[0117] The process is quite slow, with about 1 year minimum elapsed time to produce a baseband processor for a significantly complex system, such as DAB (Digital Audio Broadcasting).

[0118] The process puts a lot of stress on technical authorities—so called ‘gurus’—to govern the overall best way to allocate buffers, manage downconversion, insert digital filters, generate good channel models and so on. This is generally a disadvantage since it adds a critical path and key personnel dependency to the project of stack production and lengthens timelines. The resulting product is quite likely not to include all the appropriate current technology because no individual is completely expert across all of the prevailing best practice, nor will the gurus or their team necessarily have time to incorporate all of the possible innovations in a given stack project even if they did know them.

[0119] The reliance on manual computation of MIPs and memory requirements, and the bespoke nature of the DSP modules and infrastructure code for the stack, means that there is an increased probability of error in the product.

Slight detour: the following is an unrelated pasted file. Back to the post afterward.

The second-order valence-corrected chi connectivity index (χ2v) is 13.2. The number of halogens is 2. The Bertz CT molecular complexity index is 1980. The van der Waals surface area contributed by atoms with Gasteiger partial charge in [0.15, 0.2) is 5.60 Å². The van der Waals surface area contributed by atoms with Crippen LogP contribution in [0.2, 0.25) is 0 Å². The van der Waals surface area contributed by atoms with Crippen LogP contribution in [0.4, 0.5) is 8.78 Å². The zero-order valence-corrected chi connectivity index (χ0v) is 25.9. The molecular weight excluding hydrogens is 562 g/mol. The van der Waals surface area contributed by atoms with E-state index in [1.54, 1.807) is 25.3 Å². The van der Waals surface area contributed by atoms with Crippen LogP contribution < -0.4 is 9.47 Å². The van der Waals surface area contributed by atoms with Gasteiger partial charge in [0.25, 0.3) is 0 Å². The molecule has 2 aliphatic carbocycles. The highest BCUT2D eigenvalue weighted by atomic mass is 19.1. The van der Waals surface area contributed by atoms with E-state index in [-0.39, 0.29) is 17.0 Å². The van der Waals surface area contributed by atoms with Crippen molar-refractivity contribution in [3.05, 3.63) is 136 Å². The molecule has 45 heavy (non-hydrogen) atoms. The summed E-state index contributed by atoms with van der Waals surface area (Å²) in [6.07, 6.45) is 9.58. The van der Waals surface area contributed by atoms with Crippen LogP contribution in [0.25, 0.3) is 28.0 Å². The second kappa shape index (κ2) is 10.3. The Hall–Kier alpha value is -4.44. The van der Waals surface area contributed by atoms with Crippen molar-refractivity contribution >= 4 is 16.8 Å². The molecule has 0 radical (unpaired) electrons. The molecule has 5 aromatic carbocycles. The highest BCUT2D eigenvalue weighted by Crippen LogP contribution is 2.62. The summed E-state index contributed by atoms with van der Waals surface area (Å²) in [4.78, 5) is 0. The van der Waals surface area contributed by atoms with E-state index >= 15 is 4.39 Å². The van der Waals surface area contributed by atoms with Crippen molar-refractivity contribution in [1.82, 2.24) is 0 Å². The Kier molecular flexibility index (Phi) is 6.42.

[0120] An associated point is that generally real-time prototyping of the stack is not possible until the ‘rack’ is built; a lack of high-visibility debuggers available even at that point means that final stack and resource ‘lock off’ is delayed unnecessarily, pushing out the hardware production time scale. High visibility debuggers would, if available, be very useful since they provide, when developing in a high level language like C++, the ability in the development tool to place break points in the code, halt the processing at that point and then examine the contents of memory, single step instructions to see their effects, etc. Triggers can then also be placed in the code that will stop execution and start up the debugger when particular conditions arise. These are very powerful tools when developing application software. ‘Lock-off’ refers to the fact that when one phase of the project is complete, development can move onto the next. In a hardware development you cannot iterate as easily as in software as each iteration requires expensive or time consuming fabrication.